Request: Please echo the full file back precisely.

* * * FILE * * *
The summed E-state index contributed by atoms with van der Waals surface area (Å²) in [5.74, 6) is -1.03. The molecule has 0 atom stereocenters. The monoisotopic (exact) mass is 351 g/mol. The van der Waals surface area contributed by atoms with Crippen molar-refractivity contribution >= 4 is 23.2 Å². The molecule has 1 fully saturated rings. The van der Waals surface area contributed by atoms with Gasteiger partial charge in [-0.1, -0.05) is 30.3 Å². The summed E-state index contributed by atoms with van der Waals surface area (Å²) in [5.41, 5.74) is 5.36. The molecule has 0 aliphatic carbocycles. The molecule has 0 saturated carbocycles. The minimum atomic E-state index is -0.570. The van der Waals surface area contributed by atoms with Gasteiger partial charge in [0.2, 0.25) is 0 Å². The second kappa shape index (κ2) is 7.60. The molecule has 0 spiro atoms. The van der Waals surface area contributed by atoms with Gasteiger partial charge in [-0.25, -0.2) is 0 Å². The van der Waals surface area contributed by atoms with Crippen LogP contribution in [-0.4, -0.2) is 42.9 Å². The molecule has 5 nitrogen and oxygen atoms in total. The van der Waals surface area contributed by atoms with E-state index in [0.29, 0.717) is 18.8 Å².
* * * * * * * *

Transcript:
The summed E-state index contributed by atoms with van der Waals surface area (Å²) in [5.74, 6) is -1.03. The molecule has 0 atom stereocenters. The monoisotopic (exact) mass is 351 g/mol. The van der Waals surface area contributed by atoms with Crippen molar-refractivity contribution >= 4 is 23.2 Å². The molecule has 1 fully saturated rings. The van der Waals surface area contributed by atoms with Gasteiger partial charge in [-0.1, -0.05) is 30.3 Å². The summed E-state index contributed by atoms with van der Waals surface area (Å²) in [5.41, 5.74) is 5.36. The molecule has 0 aliphatic carbocycles. The molecule has 0 saturated carbocycles. The minimum atomic E-state index is -0.570. The van der Waals surface area contributed by atoms with Gasteiger partial charge in [0.2, 0.25) is 0 Å². The second kappa shape index (κ2) is 7.60. The molecule has 0 spiro atoms. The van der Waals surface area contributed by atoms with Gasteiger partial charge in [-0.25, -0.2) is 0 Å². The van der Waals surface area contributed by atoms with Crippen LogP contribution in [-0.4, -0.2) is 42.9 Å². The molecule has 5 nitrogen and oxygen atoms in total. The van der Waals surface area contributed by atoms with E-state index in [0.29, 0.717) is 18.8 Å².